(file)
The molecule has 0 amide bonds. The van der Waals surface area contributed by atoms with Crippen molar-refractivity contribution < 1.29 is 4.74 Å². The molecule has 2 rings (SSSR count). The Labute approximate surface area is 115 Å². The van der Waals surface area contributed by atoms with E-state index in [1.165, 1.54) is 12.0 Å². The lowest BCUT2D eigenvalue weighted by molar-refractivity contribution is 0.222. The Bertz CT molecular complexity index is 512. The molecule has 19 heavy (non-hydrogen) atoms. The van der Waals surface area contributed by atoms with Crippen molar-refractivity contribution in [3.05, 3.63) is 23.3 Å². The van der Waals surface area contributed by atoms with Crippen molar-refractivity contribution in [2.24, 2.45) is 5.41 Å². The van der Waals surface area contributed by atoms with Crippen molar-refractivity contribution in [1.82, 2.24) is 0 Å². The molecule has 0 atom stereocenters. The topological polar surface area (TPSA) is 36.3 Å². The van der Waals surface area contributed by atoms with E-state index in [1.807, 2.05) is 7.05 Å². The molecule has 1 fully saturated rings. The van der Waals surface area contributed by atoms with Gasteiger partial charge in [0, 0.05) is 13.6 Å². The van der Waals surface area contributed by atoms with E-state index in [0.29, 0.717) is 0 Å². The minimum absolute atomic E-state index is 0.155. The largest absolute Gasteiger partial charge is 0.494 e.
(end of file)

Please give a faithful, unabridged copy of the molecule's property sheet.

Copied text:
The molecule has 0 amide bonds. The van der Waals surface area contributed by atoms with Crippen molar-refractivity contribution < 1.29 is 4.74 Å². The molecule has 2 rings (SSSR count). The Labute approximate surface area is 115 Å². The van der Waals surface area contributed by atoms with E-state index in [1.165, 1.54) is 12.0 Å². The lowest BCUT2D eigenvalue weighted by molar-refractivity contribution is 0.222. The Bertz CT molecular complexity index is 512. The molecule has 19 heavy (non-hydrogen) atoms. The van der Waals surface area contributed by atoms with Crippen molar-refractivity contribution in [3.05, 3.63) is 23.3 Å². The van der Waals surface area contributed by atoms with Crippen molar-refractivity contribution in [2.24, 2.45) is 5.41 Å². The van der Waals surface area contributed by atoms with Crippen molar-refractivity contribution in [1.82, 2.24) is 0 Å². The molecule has 0 atom stereocenters. The topological polar surface area (TPSA) is 36.3 Å². The van der Waals surface area contributed by atoms with E-state index in [1.807, 2.05) is 7.05 Å². The molecule has 1 fully saturated rings. The van der Waals surface area contributed by atoms with Gasteiger partial charge in [0, 0.05) is 13.6 Å². The van der Waals surface area contributed by atoms with E-state index in [0.29, 0.717) is 0 Å². The minimum absolute atomic E-state index is 0.155. The largest absolute Gasteiger partial charge is 0.494 e.